Since my previous CMALT portfolio communication has continued to be a core to just about all elements of my professional life. However, the model has significantly changed during that time. Before, nearly all communication within my role supporting students and staff was through email with some face to face. Since the pandemic this has flipped so that now the majority of my interactions are live (online) with some email. Within my team the situation has similarly flipped as we all shared a single office on one of the four campuses and spoke and shared knowledge in physical space. As part of a pilot of Microsoft Teams we implemented a department Team area in early March 2020. This has proved invaluable, as we have centred all of our shared communication, planning, team resources and support for one another all into this single space. We have a daily early morning coffee get together for half an hour, we maybe chat about work maybe not.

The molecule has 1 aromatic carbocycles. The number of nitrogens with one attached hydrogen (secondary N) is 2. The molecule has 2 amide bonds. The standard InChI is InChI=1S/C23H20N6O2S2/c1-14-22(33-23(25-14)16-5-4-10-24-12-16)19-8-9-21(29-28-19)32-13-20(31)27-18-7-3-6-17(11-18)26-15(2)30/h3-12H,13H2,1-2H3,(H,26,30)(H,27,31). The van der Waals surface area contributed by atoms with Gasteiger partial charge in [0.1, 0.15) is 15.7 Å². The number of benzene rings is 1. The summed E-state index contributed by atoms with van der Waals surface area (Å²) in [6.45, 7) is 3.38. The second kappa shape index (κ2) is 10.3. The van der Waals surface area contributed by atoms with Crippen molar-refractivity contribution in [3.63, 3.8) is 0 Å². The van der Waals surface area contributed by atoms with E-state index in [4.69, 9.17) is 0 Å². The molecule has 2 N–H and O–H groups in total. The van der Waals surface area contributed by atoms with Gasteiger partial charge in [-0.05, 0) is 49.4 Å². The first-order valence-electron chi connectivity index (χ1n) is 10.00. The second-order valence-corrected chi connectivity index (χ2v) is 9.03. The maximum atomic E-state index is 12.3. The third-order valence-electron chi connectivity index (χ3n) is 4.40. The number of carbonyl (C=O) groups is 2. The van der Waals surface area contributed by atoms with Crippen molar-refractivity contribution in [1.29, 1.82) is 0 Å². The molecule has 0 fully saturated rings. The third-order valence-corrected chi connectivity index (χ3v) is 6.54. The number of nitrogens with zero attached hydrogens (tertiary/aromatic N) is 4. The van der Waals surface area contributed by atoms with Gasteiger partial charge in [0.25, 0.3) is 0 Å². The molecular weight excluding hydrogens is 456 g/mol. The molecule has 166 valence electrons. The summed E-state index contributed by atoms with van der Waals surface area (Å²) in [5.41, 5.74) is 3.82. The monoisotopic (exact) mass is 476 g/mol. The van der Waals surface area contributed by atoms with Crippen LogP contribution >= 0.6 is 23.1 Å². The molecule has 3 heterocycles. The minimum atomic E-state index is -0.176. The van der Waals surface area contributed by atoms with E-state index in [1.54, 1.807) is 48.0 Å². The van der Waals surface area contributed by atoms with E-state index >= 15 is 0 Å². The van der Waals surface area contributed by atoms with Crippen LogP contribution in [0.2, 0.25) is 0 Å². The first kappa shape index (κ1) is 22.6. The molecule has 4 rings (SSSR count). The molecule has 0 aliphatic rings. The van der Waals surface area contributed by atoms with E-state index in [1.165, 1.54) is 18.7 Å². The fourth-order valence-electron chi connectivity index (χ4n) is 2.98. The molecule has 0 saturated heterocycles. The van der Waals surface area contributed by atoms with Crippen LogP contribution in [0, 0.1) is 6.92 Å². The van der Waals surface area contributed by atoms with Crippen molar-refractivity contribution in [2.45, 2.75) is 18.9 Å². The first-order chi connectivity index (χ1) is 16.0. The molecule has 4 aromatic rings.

For support sessions with staff, a colleague set up a booking system via PowerApps. I enter my available 30-60 minute slots which appear on a SharePoint site and staff simply click on the one that suits them best. The booking then appears in both of our calendars and the user also receives a link to my Blackboard Collaborate room. This has been crucial for our team as we can even the workload across several staff as requests are kept out of inboxes and into the booking system. Since lockdown, I have had over 150 sessions, mostly one to one but also group sessions.